SEC Telegram Rejection: Simply Down To The Howey Test?
Following the SEC clampdown on Telegram’s Gram-token issuing to early investors, many have accused it of inconsistency. But some commentators have suggested that actually the SEC is being very consistent, and simply applying the Howey test as always.
SEC Heavy Handed Or Fair Enough?
Simply put, the Howey test says that a security fulfils four criteria. A cryptocurrency is deemed a security, if and only if: a person (1) invests money, in (2) a common enterprise, with (3) an expectation of profits, (4) through the efforts of others.
Whether an 85 year-old law relating to a citrus farm is suitable for judging cryptocurrencies is a different matter entirely. The Securities and Exchange Commission (SEC) decision would seem to be directly based on the Howey test.
Criteria 1 and 2 are self evident. When venture capitalists invest money they expect a profit. So the matter then becomes down to whether this is a common enterprise based on the efforts of others.
The SEC ruling repeatedly states the fact that Telegram and the Durov’s control and manage everything. This would indeed suggest that this ‘common enterprise’ is driven through the managerial efforts of others.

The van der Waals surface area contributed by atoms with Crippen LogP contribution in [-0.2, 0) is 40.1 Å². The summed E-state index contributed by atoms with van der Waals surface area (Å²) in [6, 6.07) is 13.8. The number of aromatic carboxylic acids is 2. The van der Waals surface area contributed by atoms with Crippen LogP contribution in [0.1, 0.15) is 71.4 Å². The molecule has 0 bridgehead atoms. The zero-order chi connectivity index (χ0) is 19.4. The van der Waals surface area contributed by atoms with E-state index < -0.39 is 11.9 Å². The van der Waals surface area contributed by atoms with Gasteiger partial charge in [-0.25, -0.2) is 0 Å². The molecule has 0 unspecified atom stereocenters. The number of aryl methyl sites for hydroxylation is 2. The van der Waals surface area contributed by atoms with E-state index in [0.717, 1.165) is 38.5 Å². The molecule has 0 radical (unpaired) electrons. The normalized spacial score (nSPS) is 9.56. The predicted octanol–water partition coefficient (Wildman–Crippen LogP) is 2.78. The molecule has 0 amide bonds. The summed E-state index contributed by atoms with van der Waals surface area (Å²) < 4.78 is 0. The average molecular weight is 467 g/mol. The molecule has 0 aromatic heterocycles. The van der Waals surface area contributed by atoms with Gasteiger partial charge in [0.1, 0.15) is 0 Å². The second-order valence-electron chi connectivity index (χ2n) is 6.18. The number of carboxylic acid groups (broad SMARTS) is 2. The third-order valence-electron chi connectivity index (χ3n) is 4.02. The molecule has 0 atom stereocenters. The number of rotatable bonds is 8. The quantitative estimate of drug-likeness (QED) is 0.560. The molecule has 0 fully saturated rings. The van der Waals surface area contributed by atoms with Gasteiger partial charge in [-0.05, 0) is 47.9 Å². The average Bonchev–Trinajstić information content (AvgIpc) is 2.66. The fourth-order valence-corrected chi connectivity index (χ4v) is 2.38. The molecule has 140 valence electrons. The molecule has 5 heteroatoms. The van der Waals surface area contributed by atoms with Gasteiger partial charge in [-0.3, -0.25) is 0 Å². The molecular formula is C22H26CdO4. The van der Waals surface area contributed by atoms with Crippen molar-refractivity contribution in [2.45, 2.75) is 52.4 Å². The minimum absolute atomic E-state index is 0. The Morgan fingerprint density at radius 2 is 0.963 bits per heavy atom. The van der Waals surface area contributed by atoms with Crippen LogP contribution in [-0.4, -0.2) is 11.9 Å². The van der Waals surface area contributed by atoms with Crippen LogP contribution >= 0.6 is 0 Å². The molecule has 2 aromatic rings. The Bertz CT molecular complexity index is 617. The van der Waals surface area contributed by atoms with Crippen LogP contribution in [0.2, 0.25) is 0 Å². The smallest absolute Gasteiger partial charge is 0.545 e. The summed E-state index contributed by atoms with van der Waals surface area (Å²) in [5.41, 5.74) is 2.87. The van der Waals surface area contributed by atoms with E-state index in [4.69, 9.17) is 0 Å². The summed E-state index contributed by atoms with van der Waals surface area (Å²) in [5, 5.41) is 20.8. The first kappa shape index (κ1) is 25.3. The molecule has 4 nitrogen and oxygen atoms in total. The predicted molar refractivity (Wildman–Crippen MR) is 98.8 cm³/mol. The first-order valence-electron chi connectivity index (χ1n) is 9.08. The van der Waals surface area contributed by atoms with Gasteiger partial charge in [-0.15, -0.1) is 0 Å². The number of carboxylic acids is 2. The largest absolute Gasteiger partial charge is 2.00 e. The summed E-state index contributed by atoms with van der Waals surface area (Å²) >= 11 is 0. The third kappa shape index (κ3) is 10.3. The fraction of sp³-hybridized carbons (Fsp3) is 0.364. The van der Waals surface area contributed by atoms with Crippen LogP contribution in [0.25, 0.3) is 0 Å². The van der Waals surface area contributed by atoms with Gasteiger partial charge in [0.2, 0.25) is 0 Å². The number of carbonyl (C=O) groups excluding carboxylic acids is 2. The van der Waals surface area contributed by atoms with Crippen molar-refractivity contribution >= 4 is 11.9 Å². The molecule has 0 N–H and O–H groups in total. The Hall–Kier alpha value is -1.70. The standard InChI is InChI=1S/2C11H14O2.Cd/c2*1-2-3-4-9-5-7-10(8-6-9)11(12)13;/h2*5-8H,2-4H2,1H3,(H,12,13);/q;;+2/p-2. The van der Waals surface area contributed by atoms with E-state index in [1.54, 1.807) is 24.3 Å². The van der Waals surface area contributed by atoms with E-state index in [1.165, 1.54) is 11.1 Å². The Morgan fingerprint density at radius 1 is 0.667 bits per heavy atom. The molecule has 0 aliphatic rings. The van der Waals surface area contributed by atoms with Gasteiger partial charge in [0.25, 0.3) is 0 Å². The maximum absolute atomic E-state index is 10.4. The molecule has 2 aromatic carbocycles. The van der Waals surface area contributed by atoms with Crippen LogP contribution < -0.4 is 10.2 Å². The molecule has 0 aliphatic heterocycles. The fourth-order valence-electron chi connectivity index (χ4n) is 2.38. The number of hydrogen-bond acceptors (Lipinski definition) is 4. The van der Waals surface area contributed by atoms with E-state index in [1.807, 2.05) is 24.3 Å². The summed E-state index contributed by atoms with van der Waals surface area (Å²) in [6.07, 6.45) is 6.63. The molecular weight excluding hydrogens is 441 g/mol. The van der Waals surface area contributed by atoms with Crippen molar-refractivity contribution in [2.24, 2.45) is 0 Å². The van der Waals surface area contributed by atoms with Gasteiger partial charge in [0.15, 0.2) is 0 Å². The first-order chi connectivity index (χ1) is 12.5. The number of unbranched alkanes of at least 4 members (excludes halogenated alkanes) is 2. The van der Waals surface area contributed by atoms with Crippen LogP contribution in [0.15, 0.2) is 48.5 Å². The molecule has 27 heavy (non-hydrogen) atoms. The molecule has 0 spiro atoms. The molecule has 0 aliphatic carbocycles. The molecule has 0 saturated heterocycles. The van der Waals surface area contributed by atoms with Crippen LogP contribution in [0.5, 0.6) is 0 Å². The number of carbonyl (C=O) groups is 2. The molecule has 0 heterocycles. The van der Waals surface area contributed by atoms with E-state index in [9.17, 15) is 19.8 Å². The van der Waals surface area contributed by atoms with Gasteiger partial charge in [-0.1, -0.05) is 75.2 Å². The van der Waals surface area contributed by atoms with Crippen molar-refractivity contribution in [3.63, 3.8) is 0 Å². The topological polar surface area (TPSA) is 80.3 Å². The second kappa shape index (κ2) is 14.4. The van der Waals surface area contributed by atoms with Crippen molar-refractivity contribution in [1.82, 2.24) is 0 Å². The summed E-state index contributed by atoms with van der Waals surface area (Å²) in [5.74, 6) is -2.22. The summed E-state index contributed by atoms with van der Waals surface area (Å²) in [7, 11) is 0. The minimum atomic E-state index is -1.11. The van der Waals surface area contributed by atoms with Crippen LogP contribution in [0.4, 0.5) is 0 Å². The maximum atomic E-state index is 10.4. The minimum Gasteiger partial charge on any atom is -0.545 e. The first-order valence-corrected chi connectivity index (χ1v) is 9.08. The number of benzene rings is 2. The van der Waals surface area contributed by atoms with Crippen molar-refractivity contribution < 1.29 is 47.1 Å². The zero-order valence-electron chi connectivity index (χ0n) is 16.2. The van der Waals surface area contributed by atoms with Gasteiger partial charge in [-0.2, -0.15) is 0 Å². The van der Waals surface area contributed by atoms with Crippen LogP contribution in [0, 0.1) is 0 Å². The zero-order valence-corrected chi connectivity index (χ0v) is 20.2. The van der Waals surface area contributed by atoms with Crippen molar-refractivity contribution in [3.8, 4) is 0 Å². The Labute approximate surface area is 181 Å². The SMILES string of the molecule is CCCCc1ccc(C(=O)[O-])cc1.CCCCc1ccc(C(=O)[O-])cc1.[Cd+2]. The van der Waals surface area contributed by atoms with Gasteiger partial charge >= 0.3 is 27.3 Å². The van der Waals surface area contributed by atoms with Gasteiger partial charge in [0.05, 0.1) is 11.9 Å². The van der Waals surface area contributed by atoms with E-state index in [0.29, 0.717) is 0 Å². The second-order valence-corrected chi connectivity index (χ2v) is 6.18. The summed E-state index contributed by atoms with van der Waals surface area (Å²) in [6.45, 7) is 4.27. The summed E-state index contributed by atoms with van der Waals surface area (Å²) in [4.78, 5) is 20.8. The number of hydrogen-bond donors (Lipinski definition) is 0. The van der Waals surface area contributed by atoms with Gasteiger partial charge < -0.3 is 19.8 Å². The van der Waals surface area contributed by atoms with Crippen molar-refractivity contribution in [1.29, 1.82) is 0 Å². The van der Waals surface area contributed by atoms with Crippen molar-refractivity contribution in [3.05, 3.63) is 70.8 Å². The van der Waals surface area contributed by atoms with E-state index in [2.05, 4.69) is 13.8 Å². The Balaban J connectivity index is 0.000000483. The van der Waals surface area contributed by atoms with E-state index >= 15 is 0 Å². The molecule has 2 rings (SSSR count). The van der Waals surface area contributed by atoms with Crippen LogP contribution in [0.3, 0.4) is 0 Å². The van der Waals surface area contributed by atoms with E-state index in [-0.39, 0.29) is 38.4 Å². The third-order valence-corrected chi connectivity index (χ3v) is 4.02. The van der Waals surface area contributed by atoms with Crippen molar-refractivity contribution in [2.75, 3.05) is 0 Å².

So How Can Future Efforts Avoid The Same Fate?
According to Electric Capital co-founder, Avichal Garg, there are three main issues to avoid:
A/ Don’t have the company and foundation controlled by the same people
B/ Don’t use funds to finance an existing company
C/ Don’t have only company employees committing code
These could be addressed through greater integration of third party development on the chain, and building utility at launch rather than future utility. Garg suggests that projects should avoid promising investors a return, and perhaps avoiding conversations with exchanges altogether.
However, if this sounds like potentially positive news, Coinmetrics co-founder, Nic Carter, thinks it is anything but. He tweeted:
Many will read this thread and think “this bodes well for my favorite VC backed coin” but I’d say it reads like the opposite.
Carter cited a lack of public market standard disclosure across the industry, and questioned the supposed ‘utility’ of any coin other than BTC and ETH.
Do you think the United States SEC are consistent in their crypto rulings? Add your thoughts below!
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